How Many AP Classes Should I Take?
The time you spend on the more complex material in these classes will pay off in the long run. So how many AP classes should you take? The answer is different for everyone: some people do well with three courses, while others feel comfortable with four or more.
How many AP classes should I take for top schools?
Colleges want to see you taking AP classes in subjects you are passionate about. Most students who get accepted to top schools have taken AP classes throughout all four years of high school. Most of these students have taken three to five AP classes each in their junior and senior year. The more AP classes you can take that you are passionate about and can handle, the better. For students applying to selective colleges 7-12 AP classes is expected. For less competitive colleges, taking 4 or 5 AP classes is good.
If you’re looking for something to help you get into college, then going above and beyond is your best bet. Taking just one or two AP courses won’t do much for your chances of getting into college. But if you take five or six AP classes (or maybe even more!) and do well in those classes, then that can show admissions officers at top schools that you’re hardworking, motivated, smart, like to challenge yourself, and are serious about learning complex material.
In addition to helping with admissions, taking multiple AP classes can also give you less time for yourself during high school and extracurriculars.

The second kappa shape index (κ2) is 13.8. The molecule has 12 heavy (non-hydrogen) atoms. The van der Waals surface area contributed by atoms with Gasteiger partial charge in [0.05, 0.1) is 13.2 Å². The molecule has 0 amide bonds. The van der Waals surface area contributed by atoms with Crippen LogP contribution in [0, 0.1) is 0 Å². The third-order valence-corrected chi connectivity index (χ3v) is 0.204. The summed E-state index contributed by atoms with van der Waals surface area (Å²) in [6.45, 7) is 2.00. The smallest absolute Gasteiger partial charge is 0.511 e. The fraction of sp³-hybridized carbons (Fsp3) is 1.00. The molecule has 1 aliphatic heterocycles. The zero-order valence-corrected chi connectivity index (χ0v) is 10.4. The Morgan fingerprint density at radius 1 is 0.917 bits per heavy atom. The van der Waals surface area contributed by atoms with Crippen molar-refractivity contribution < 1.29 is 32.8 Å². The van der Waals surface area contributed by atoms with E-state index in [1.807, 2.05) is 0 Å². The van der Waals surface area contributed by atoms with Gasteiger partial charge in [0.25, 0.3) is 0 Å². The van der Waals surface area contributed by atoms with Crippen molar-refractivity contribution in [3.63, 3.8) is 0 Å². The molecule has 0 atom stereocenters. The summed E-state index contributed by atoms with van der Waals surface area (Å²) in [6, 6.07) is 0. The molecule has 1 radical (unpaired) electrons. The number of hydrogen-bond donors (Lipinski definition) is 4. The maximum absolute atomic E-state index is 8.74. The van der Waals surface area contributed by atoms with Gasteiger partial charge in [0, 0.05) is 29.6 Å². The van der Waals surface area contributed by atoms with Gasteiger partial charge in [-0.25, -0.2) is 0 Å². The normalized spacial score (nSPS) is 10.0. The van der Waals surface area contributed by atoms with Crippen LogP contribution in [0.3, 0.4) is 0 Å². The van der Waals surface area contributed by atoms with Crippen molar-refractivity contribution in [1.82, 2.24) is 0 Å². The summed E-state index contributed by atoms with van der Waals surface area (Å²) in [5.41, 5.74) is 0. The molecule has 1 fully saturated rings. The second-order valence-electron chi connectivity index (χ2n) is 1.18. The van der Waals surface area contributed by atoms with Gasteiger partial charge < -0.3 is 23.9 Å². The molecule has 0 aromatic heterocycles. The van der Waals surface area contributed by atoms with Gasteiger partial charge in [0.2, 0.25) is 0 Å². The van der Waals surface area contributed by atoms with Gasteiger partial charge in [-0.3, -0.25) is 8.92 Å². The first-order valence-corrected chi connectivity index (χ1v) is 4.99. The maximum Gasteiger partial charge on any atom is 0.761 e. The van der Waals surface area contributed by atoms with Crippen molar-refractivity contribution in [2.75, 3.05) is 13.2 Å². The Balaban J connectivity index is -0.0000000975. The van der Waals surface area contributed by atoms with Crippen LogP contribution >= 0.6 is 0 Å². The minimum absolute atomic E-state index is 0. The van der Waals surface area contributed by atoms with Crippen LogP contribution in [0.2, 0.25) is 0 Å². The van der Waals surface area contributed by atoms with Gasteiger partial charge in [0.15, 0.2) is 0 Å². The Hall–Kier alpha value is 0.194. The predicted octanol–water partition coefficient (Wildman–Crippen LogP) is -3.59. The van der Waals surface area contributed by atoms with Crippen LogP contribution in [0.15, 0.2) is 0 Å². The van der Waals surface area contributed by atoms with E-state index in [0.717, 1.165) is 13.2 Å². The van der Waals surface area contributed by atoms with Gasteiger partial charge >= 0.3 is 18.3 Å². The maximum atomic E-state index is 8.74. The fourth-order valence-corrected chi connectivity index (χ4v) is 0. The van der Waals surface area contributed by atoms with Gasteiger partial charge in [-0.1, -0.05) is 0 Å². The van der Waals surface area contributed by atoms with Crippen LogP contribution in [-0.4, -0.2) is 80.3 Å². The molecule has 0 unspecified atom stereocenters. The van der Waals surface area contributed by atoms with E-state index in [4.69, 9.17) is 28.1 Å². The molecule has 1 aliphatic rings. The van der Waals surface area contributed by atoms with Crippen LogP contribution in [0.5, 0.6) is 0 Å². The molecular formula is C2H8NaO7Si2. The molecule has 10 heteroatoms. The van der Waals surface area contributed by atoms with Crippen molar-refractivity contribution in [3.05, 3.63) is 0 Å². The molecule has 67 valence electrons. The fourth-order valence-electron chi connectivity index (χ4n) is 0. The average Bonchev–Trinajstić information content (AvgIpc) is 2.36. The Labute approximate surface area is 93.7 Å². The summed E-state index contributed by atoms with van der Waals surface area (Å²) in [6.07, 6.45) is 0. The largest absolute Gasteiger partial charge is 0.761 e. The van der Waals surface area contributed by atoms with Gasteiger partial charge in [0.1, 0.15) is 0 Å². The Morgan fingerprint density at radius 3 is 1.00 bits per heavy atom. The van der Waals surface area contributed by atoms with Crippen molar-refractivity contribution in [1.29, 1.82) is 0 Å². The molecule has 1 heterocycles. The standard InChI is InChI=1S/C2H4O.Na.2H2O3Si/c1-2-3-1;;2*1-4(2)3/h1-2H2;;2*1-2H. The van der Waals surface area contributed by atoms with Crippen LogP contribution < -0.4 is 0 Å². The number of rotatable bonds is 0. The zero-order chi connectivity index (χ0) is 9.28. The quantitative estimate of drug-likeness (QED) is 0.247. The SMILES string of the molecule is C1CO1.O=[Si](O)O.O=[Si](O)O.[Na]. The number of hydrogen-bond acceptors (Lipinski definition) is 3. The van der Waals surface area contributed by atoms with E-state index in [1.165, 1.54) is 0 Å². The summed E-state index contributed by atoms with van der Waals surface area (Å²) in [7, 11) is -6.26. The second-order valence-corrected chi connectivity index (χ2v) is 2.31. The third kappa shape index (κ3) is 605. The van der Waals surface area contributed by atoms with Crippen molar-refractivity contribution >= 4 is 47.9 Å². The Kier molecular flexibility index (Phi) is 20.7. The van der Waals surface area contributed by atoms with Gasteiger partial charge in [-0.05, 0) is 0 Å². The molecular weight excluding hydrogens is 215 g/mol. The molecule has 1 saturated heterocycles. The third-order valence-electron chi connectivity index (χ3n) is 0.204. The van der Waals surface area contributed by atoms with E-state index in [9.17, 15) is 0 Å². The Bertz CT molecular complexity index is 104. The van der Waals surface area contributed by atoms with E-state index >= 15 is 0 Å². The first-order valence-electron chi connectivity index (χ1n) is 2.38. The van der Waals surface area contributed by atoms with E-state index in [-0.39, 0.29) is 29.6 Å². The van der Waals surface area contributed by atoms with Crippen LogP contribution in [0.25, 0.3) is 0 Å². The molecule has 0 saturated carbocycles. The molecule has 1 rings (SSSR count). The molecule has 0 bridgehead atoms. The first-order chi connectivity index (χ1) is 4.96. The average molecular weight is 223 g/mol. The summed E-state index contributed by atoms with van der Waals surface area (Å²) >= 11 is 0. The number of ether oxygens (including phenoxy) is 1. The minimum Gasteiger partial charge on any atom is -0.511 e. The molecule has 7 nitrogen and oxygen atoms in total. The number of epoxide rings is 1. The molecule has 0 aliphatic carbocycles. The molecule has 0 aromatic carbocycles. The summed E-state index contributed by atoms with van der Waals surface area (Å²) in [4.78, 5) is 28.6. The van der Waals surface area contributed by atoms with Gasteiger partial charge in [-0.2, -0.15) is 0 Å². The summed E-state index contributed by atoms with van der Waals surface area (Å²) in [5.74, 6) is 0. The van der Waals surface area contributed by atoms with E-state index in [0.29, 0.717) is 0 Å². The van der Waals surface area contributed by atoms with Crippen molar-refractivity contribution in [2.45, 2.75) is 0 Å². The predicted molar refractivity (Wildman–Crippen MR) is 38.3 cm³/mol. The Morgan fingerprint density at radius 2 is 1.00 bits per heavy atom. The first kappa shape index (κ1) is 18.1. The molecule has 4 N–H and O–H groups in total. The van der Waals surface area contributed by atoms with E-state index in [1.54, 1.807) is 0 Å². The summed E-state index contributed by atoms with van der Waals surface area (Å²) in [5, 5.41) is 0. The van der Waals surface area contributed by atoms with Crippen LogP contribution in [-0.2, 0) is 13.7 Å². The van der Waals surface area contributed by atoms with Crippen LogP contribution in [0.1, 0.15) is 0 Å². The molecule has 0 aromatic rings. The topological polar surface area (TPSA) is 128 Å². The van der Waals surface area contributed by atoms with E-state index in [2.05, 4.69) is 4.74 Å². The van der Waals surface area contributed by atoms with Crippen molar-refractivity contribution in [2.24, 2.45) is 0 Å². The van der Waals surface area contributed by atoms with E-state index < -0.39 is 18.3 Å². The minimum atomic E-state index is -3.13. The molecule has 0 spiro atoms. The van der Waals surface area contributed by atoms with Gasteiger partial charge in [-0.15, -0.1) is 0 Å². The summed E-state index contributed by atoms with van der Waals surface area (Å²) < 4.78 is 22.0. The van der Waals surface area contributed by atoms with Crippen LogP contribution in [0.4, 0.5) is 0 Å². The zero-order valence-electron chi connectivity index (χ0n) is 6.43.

Why you should take AP classes
If you’re looking for a leg up on the admission process, AP classes can be the way to go. According to the National Center for Education Statistics, taking an AP class in high school is one of the strongest predictors of college success. The more complex your coursework is in high school, the higher your chances are of getting into a competitive college and earning good grades there.
When you take an AP class as a student, you get an extra challenge while proving that you can handle it—which is exactly what colleges want. If this isn’t enough motivation on its own… well, then maybe money will do it. Taking AP classes could actually save you money because they count toward college credits at most colleges.
That means that some colleges may waive part or all of their tuition costs if they see evidence that you took an advanced class during high school (i.e., an A+ grade).
Even if this isn’t enough motivation for some people, consider how much more exciting life would be if everyone had more money than they know what else to do with; wouldn’t that change everything?
Considerations for AP courses
If you’re thinking about signing up for Advanced Placement classes, here are some things to consider:
- Your interests: Think about what subjects interest you and what kinds of classes would be a good fit. If you’re into art, maybe AP Art History is the way to go. If writing is your jam, then maybe AP English Literature and Composition would be a good fit for you.
- Your schedule: How much time do you have available? Do you already have a full workload with honors or AP courses in your current schedule? Are there any other activities like sports or clubs that will take up more time this year? The amount of free time that’s left over may determine whether an additional class is feasible (and necessary) or not.